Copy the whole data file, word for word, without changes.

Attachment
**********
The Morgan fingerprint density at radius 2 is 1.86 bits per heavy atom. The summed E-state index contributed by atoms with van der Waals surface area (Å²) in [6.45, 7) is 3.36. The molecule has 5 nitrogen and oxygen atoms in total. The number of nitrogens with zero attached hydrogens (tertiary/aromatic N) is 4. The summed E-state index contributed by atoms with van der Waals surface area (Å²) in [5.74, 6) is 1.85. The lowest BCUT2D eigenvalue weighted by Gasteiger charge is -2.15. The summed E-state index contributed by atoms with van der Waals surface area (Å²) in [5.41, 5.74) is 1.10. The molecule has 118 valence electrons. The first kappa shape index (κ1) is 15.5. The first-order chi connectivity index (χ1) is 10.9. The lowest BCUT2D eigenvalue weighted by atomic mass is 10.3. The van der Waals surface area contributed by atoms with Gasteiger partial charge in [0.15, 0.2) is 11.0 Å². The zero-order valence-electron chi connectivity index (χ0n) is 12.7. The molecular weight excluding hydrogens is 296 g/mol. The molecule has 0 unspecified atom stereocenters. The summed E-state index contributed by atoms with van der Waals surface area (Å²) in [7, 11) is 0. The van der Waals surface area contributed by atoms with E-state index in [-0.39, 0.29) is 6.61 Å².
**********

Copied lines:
The Morgan fingerprint density at radius 2 is 1.86 bits per heavy atom. The summed E-state index contributed by atoms with van der Waals surface area (Å²) in [6.45, 7) is 3.36. The molecule has 5 nitrogen and oxygen atoms in total. The number of nitrogens with zero attached hydrogens (tertiary/aromatic N) is 4. The summed E-state index contributed by atoms with van der Waals surface area (Å²) in [5.74, 6) is 1.85. The lowest BCUT2D eigenvalue weighted by Gasteiger charge is -2.15. The summed E-state index contributed by atoms with van der Waals surface area (Å²) in [5.41, 5.74) is 1.10. The molecule has 118 valence electrons. The first kappa shape index (κ1) is 15.5. The first-order chi connectivity index (χ1) is 10.9. The lowest BCUT2D eigenvalue weighted by atomic mass is 10.3. The van der Waals surface area contributed by atoms with Gasteiger partial charge in [0.15, 0.2) is 11.0 Å². The zero-order valence-electron chi connectivity index (χ0n) is 12.7. The molecular weight excluding hydrogens is 296 g/mol. The molecule has 0 unspecified atom stereocenters. The summed E-state index contributed by atoms with van der Waals surface area (Å²) in [7, 11) is 0. The van der Waals surface area contributed by atoms with E-state index in [-0.39, 0.29) is 6.61 Å².